By: Brenda Cordova, Mexico Attorney
During the presidential campaign, U.S. President elect Donald Trump repeatedly announced his low regard for a few select trade agreements, and specifically stated that he was going to renegotiate NAFTA, and if he did not get the deal he wanted, he’d withdraw from the treaty and start all over in order to attain a much better deal. He also mentioned that one of his main goals was that jobs would remain in the U.S. and would not be moved south of the Texas border, and stated that those U.S. companies investing in Mexico would be forced to pay additional import duties on products manufactured there.
These statements brought a lot of uncertainty to the entire business industry in Mexico and to those U.S. entities having some interest there. This relates specifically to Carrier, a world leader in high-technology heating, air conditioning and refrigeration solutions. Carrier announced it would not move its manufacturing of gas furnaces as previously planned from Indianapolis to a facility in Mexico due to incentives offered by President Trump and VP Pence.
However Carrier Mexico, through its official Facebook page, posted information where Hector Carrillo, Mayor from the City of Santa Catarina, N.L. (Carrier’s newest plant location), announced that Carrier would continue with its plans to create 1,100 jobs in Mexico. During a press conference, he also indicated that the local government had not received any communication or notification from Carrier stating that its operations in Mexico were being cancelled. In fact, he referred to the planning and city-involved urban development process as being ongoing. In addition, he further stated that the manufacturing facility was already in place and just needed the production line implemented. Per the original plan, Carrier operations would be inaugurated sometime March or April of 2017.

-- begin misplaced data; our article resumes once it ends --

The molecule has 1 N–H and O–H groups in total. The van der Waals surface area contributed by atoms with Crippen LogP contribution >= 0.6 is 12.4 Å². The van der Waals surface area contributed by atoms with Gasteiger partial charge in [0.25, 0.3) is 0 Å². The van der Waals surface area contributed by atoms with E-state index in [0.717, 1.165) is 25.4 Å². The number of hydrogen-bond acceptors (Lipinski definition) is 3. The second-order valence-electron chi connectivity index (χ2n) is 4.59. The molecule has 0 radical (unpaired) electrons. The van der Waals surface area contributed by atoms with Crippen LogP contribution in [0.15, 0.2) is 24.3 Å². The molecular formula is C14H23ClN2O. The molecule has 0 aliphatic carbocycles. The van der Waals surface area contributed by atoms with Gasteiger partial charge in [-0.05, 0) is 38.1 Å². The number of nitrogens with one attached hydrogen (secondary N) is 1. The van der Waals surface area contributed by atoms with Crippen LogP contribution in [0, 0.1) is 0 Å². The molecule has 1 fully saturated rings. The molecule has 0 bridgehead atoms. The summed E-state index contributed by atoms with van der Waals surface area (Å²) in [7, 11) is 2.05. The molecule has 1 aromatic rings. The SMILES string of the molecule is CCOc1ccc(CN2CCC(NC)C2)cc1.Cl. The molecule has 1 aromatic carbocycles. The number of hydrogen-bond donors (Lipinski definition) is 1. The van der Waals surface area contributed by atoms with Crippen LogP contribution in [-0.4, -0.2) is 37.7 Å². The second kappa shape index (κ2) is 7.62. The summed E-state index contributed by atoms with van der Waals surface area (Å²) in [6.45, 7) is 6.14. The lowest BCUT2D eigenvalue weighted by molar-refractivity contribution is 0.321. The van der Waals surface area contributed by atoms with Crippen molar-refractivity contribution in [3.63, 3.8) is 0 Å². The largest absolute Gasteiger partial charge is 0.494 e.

A few days later, Chuck Jones, President of the United Steelworkers Union and who is representing Carrier workers, said when they were informed about the closing of the Indianapolis facility, he and his team worked tirelessly to keep Carrier in their city. They came up with $23 million in savings, but Carrier claimed that wasn’t enough. The fact remains, Carrier could save $65 million by moving their manufacturing facility to Mexico. Obviously, it could not match that dollar amount unless the local workers were willing to cut wages to $5/hour as well as doing away with all benefits. Not in America. Jones was nervous when Trump could not provide any details on the deal. He urged caution. Upon meeting with Carrier’s officials, Jones concluded that Trump’s 1,100 jobs number was wrong and that the workers had been mislead.
If the above comments and publications are confirmed, then the deal offered by Trump to keep Carrier’s jobs in the U.S. may never happen. Consequently, renegotiations, adjustments, modifications and/or cancellation to NAFTA may never happen. Nothing is certain. As of today, NAFTA or even the Trans-Pacific Agreement (TPP) is unclear.
Regardless of whether or not NAFTA stays, there will always be parties which are impacted, either positively or negatively. I am not talking about environmental, intellectual property, immigration issues, or those companies that depend on international trade to reduce cost, but a real concern that Mexican workers may have to resign themselves to a serious pay cut from $5 USD an hour to a measly $5 USD per day; and that, by anyone’s standard, is not enough to live.